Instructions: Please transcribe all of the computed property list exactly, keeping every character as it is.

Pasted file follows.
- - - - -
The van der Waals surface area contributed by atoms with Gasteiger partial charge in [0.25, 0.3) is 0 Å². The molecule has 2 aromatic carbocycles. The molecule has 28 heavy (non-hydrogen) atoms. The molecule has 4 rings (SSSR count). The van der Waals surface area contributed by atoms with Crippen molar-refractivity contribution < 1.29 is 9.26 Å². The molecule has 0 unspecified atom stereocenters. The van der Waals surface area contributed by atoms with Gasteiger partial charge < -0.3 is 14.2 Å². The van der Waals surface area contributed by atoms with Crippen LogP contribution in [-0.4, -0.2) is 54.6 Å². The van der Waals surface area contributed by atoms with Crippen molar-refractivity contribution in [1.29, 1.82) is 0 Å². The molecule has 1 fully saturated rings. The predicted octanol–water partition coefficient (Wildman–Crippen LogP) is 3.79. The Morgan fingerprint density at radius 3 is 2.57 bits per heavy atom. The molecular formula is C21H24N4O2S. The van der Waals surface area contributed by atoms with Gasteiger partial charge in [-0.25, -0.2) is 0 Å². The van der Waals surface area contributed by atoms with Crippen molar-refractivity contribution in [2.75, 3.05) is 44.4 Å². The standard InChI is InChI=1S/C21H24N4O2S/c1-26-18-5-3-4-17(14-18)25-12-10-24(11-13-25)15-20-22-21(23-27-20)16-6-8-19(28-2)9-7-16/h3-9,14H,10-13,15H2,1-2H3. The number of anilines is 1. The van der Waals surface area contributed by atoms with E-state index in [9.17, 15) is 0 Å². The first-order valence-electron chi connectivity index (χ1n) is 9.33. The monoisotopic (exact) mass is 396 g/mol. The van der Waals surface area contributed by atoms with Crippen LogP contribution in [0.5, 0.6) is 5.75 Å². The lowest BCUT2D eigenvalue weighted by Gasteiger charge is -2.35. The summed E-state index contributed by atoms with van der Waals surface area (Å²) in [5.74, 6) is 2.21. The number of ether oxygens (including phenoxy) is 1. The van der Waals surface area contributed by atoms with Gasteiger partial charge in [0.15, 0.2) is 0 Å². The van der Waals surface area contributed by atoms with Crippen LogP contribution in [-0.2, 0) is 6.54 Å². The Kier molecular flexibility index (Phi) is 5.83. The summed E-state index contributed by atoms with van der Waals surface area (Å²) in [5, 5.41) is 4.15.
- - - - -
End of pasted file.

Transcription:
The van der Waals surface area contributed by atoms with Gasteiger partial charge in [0.25, 0.3) is 0 Å². The molecule has 2 aromatic carbocycles. The molecule has 28 heavy (non-hydrogen) atoms. The molecule has 4 rings (SSSR count). The van der Waals surface area contributed by atoms with Crippen molar-refractivity contribution < 1.29 is 9.26 Å². The molecule has 0 unspecified atom stereocenters. The van der Waals surface area contributed by atoms with Gasteiger partial charge < -0.3 is 14.2 Å². The van der Waals surface area contributed by atoms with Crippen LogP contribution in [-0.4, -0.2) is 54.6 Å². The van der Waals surface area contributed by atoms with Crippen molar-refractivity contribution in [1.29, 1.82) is 0 Å². The molecule has 1 fully saturated rings. The predicted octanol–water partition coefficient (Wildman–Crippen LogP) is 3.79. The Morgan fingerprint density at radius 3 is 2.57 bits per heavy atom. The molecular formula is C21H24N4O2S. The van der Waals surface area contributed by atoms with Gasteiger partial charge in [-0.25, -0.2) is 0 Å². The van der Waals surface area contributed by atoms with Crippen molar-refractivity contribution in [2.75, 3.05) is 44.4 Å². The standard InChI is InChI=1S/C21H24N4O2S/c1-26-18-5-3-4-17(14-18)25-12-10-24(11-13-25)15-20-22-21(23-27-20)16-6-8-19(28-2)9-7-16/h3-9,14H,10-13,15H2,1-2H3. The number of anilines is 1. The van der Waals surface area contributed by atoms with E-state index in [9.17, 15) is 0 Å². The first-order valence-electron chi connectivity index (χ1n) is 9.33. The monoisotopic (exact) mass is 396 g/mol. The van der Waals surface area contributed by atoms with Crippen LogP contribution in [0.5, 0.6) is 5.75 Å². The lowest BCUT2D eigenvalue weighted by Gasteiger charge is -2.35. The summed E-state index contributed by atoms with van der Waals surface area (Å²) in [5.74, 6) is 2.21. The number of ether oxygens (including phenoxy) is 1. The van der Waals surface area contributed by atoms with Gasteiger partial charge in [0.15, 0.2) is 0 Å². The van der Waals surface area contributed by atoms with Crippen LogP contribution in [-0.2, 0) is 6.54 Å². The Kier molecular flexibility index (Phi) is 5.83. The summed E-state index contributed by atoms with van der Waals surface area (Å²) in [5, 5.41) is 4.15.